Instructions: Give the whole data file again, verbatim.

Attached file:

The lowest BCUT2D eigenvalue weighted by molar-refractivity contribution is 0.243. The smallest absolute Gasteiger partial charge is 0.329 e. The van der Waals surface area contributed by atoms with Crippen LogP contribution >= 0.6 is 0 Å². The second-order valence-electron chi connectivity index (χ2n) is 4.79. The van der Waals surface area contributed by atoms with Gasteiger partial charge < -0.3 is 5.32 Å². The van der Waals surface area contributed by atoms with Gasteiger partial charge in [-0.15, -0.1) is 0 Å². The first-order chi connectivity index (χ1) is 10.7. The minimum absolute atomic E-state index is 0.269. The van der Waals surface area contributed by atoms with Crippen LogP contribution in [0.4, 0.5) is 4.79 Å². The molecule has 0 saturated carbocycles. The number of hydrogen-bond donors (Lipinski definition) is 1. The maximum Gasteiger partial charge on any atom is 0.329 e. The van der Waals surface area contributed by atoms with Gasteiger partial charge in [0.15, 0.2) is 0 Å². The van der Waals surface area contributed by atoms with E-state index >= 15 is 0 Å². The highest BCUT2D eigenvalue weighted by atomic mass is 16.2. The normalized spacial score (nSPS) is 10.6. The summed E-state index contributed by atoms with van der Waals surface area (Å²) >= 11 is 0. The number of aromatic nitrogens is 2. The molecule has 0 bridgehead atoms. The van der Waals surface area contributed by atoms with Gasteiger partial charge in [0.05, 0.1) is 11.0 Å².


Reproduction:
The lowest BCUT2D eigenvalue weighted by molar-refractivity contribution is 0.243. The smallest absolute Gasteiger partial charge is 0.329 e. The van der Waals surface area contributed by atoms with Crippen LogP contribution >= 0.6 is 0 Å². The second-order valence-electron chi connectivity index (χ2n) is 4.79. The van der Waals surface area contributed by atoms with Gasteiger partial charge < -0.3 is 5.32 Å². The van der Waals surface area contributed by atoms with Gasteiger partial charge in [-0.15, -0.1) is 0 Å². The first-order chi connectivity index (χ1) is 10.7. The minimum absolute atomic E-state index is 0.269. The van der Waals surface area contributed by atoms with Crippen LogP contribution in [0.4, 0.5) is 4.79 Å². The molecule has 0 saturated carbocycles. The number of hydrogen-bond donors (Lipinski definition) is 1. The maximum Gasteiger partial charge on any atom is 0.329 e. The van der Waals surface area contributed by atoms with Gasteiger partial charge in [0.15, 0.2) is 0 Å². The van der Waals surface area contributed by atoms with E-state index >= 15 is 0 Å². The highest BCUT2D eigenvalue weighted by atomic mass is 16.2. The normalized spacial score (nSPS) is 10.6. The summed E-state index contributed by atoms with van der Waals surface area (Å²) >= 11 is 0. The number of aromatic nitrogens is 2. The molecule has 0 bridgehead atoms. The van der Waals surface area contributed by atoms with Gasteiger partial charge in [0.05, 0.1) is 11.0 Å².